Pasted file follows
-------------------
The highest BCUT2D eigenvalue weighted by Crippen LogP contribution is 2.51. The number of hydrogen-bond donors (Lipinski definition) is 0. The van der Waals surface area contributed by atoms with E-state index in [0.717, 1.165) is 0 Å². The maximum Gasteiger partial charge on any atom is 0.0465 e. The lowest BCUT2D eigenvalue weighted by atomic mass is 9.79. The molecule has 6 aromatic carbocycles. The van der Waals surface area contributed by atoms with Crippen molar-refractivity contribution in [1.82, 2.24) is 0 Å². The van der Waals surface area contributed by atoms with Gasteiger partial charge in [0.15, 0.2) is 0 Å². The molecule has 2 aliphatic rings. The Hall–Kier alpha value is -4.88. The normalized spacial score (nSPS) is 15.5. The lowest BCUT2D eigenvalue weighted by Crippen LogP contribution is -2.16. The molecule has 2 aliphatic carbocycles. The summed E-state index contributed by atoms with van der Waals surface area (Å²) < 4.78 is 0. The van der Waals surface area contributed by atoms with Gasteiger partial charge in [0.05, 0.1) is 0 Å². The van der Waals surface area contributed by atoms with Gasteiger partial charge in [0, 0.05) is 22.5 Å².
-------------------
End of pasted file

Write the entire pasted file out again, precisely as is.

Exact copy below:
The highest BCUT2D eigenvalue weighted by Crippen LogP contribution is 2.51. The number of hydrogen-bond donors (Lipinski definition) is 0. The van der Waals surface area contributed by atoms with E-state index in [0.717, 1.165) is 0 Å². The maximum Gasteiger partial charge on any atom is 0.0465 e. The lowest BCUT2D eigenvalue weighted by atomic mass is 9.79. The molecule has 6 aromatic carbocycles. The van der Waals surface area contributed by atoms with Crippen molar-refractivity contribution in [1.82, 2.24) is 0 Å². The van der Waals surface area contributed by atoms with Gasteiger partial charge in [0.15, 0.2) is 0 Å². The molecule has 2 aliphatic rings. The Hall–Kier alpha value is -4.88. The normalized spacial score (nSPS) is 15.5. The lowest BCUT2D eigenvalue weighted by Crippen LogP contribution is -2.16. The molecule has 2 aliphatic carbocycles. The summed E-state index contributed by atoms with van der Waals surface area (Å²) < 4.78 is 0. The van der Waals surface area contributed by atoms with Gasteiger partial charge in [0.05, 0.1) is 0 Å². The van der Waals surface area contributed by atoms with Gasteiger partial charge in [0, 0.05) is 22.5 Å².